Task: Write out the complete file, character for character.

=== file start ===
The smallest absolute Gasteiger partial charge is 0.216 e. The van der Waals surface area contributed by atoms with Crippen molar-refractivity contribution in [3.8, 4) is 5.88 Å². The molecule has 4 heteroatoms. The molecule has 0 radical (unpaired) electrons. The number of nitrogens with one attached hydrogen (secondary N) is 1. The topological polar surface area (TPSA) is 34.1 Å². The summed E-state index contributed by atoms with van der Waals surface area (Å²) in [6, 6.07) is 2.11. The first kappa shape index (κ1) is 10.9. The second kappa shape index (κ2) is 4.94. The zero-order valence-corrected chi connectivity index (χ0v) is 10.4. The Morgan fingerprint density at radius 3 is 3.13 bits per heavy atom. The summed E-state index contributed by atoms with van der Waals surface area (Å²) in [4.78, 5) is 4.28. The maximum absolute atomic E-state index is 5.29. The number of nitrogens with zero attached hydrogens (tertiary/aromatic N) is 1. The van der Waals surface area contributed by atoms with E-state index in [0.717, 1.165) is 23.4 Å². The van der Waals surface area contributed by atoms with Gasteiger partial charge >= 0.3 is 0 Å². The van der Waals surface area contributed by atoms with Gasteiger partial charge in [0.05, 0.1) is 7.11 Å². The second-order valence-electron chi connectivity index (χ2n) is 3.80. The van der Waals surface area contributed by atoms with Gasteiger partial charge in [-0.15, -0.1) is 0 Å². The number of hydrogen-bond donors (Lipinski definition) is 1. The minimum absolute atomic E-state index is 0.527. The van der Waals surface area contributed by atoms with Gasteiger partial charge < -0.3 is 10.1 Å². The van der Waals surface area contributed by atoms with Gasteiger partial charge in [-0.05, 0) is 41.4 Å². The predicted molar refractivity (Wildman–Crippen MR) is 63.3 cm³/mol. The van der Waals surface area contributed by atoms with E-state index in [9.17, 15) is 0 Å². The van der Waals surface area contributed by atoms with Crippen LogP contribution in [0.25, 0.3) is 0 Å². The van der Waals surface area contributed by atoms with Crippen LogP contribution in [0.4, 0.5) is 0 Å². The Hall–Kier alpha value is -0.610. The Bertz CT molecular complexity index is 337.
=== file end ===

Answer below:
The smallest absolute Gasteiger partial charge is 0.216 e. The van der Waals surface area contributed by atoms with Crippen molar-refractivity contribution in [3.8, 4) is 5.88 Å². The molecule has 4 heteroatoms. The molecule has 0 radical (unpaired) electrons. The number of nitrogens with one attached hydrogen (secondary N) is 1. The topological polar surface area (TPSA) is 34.1 Å². The summed E-state index contributed by atoms with van der Waals surface area (Å²) in [6, 6.07) is 2.11. The first kappa shape index (κ1) is 10.9. The second kappa shape index (κ2) is 4.94. The zero-order valence-corrected chi connectivity index (χ0v) is 10.4. The Morgan fingerprint density at radius 3 is 3.13 bits per heavy atom. The summed E-state index contributed by atoms with van der Waals surface area (Å²) in [4.78, 5) is 4.28. The maximum absolute atomic E-state index is 5.29. The number of nitrogens with zero attached hydrogens (tertiary/aromatic N) is 1. The van der Waals surface area contributed by atoms with E-state index in [0.717, 1.165) is 23.4 Å². The van der Waals surface area contributed by atoms with Gasteiger partial charge >= 0.3 is 0 Å². The van der Waals surface area contributed by atoms with Gasteiger partial charge in [0.05, 0.1) is 7.11 Å². The second-order valence-electron chi connectivity index (χ2n) is 3.80. The van der Waals surface area contributed by atoms with Gasteiger partial charge in [-0.15, -0.1) is 0 Å². The number of hydrogen-bond donors (Lipinski definition) is 1. The minimum absolute atomic E-state index is 0.527. The van der Waals surface area contributed by atoms with Gasteiger partial charge < -0.3 is 10.1 Å². The van der Waals surface area contributed by atoms with Gasteiger partial charge in [-0.05, 0) is 41.4 Å². The predicted molar refractivity (Wildman–Crippen MR) is 63.3 cm³/mol. The van der Waals surface area contributed by atoms with E-state index in [9.17, 15) is 0 Å². The van der Waals surface area contributed by atoms with Crippen LogP contribution in [0.25, 0.3) is 0 Å². The van der Waals surface area contributed by atoms with Crippen LogP contribution in [0.4, 0.5) is 0 Å². The Hall–Kier alpha value is -0.610. The Bertz CT molecular complexity index is 337.